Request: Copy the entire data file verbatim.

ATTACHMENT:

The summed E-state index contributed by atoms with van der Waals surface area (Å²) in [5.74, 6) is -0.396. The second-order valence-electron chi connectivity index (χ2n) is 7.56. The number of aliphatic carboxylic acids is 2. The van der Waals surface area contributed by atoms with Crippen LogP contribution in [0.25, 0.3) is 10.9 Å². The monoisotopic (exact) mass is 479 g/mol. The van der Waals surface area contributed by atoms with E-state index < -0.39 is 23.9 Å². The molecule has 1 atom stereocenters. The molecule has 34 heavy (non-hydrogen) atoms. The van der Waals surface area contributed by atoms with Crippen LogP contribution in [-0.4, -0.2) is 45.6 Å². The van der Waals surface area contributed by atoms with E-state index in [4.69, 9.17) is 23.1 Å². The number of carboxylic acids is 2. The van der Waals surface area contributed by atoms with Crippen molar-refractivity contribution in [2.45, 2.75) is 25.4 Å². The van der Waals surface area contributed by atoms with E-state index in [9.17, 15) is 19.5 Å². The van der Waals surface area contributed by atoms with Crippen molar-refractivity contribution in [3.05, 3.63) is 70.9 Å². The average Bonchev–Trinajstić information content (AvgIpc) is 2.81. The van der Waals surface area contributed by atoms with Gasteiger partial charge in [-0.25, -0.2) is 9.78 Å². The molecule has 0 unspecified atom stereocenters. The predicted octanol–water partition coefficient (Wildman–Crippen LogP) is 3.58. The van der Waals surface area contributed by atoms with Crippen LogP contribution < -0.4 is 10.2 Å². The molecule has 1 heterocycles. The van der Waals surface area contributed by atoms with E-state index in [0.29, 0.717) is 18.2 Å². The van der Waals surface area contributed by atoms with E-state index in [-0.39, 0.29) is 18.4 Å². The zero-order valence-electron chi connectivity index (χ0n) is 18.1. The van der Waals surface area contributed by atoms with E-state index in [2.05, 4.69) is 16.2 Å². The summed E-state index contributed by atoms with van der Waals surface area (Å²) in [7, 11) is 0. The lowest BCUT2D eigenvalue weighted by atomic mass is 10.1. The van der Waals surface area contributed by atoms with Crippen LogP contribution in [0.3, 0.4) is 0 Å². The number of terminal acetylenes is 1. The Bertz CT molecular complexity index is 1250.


The summed E-state index contributed by atoms with van der Waals surface area (Å²) in [5.74, 6) is -0.396. The second-order valence-electron chi connectivity index (χ2n) is 7.56. The number of aliphatic carboxylic acids is 2. The van der Waals surface area contributed by atoms with Crippen LogP contribution in [0.25, 0.3) is 10.9 Å². The monoisotopic (exact) mass is 479 g/mol. The van der Waals surface area contributed by atoms with E-state index < -0.39 is 23.9 Å². The molecule has 1 atom stereocenters. The molecule has 34 heavy (non-hydrogen) atoms. The van der Waals surface area contributed by atoms with Crippen LogP contribution in [-0.4, -0.2) is 45.6 Å². The van der Waals surface area contributed by atoms with E-state index in [4.69, 9.17) is 23.1 Å². The number of carboxylic acids is 2. The van der Waals surface area contributed by atoms with Crippen molar-refractivity contribution in [2.45, 2.75) is 25.4 Å². The van der Waals surface area contributed by atoms with E-state index in [9.17, 15) is 19.5 Å². The van der Waals surface area contributed by atoms with Crippen molar-refractivity contribution in [3.05, 3.63) is 70.9 Å². The average Bonchev–Trinajstić information content (AvgIpc) is 2.81. The van der Waals surface area contributed by atoms with Gasteiger partial charge in [-0.25, -0.2) is 9.78 Å². The molecule has 0 unspecified atom stereocenters. The predicted octanol–water partition coefficient (Wildman–Crippen LogP) is 3.58. The van der Waals surface area contributed by atoms with Crippen LogP contribution < -0.4 is 10.2 Å². The molecule has 1 heterocycles. The van der Waals surface area contributed by atoms with E-state index in [0.29, 0.717) is 18.2 Å². The van der Waals surface area contributed by atoms with E-state index in [-0.39, 0.29) is 18.4 Å². The zero-order valence-electron chi connectivity index (χ0n) is 18.1. The van der Waals surface area contributed by atoms with E-state index in [2.05, 4.69) is 16.2 Å². The summed E-state index contributed by atoms with van der Waals surface area (Å²) in [7, 11) is 0. The lowest BCUT2D eigenvalue weighted by atomic mass is 10.1. The van der Waals surface area contributed by atoms with Crippen LogP contribution in [0.3, 0.4) is 0 Å². The number of terminal acetylenes is 1. The Bertz CT molecular complexity index is 1250.